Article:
While LGBT advocates sound alarms about Kavanaugh, opponents of same-sex marriage are applauding his nomination, though not necessarily focusing on its potential impact on gay rights.
Gay-rights supporters who thronged the Supreme Court plaza after justices declared same-sex marriage a constitutional right expect to have little to celebrate if Brett Kavanaugh replaces Justice Anthony Kennedy, the author of all the court’s major gay-rights rulings. None of Kavanaugh’s roughly 300 opinions as an appellate judge deals directly with LGBT issues, but his approach to judging leads some scholars and activists to believe he is unlikely to echo Kennedy’s votes.
At Kavanaugh’s 2006 confirmation hearing for his current post as an appellate judge — before the Supreme Court ruling that legalized same-sex marriage nationwide — he was asked whether he had a view on the definition of marriage and whether courts or legislatures should establish it. Kavanaugh didn’t say, instead responding to a part of the question about judicial restraint.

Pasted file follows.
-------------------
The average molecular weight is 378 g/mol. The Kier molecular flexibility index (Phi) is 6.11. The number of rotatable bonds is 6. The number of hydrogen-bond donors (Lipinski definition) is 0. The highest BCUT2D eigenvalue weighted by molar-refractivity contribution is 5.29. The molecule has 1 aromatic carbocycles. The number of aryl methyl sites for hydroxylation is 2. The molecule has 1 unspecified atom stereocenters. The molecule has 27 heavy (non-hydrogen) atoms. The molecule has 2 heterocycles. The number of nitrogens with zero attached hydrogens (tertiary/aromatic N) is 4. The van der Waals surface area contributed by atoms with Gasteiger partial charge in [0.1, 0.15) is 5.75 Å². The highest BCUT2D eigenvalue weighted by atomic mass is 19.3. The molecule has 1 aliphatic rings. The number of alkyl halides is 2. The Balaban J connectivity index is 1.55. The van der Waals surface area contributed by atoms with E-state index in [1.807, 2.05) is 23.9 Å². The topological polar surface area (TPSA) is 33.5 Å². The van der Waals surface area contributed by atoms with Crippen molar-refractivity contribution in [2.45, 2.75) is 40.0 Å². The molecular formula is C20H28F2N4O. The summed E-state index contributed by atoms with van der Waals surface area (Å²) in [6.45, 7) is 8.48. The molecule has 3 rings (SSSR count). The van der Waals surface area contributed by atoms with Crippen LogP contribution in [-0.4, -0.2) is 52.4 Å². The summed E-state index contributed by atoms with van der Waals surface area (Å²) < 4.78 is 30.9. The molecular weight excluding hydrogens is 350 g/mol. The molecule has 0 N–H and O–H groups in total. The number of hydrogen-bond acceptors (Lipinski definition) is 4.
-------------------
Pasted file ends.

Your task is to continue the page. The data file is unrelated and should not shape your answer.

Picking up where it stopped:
“Throughout our history, we’ve seen that some of the worst moments in the Supreme Court history have been moments of judicial activism, where courts have imposed their own policy preferences” instead of interpreting the law, he said.
With sparse evidence about Kavanaugh’s views on LGBT matters, observers are parsing his record for clues to how he might vote.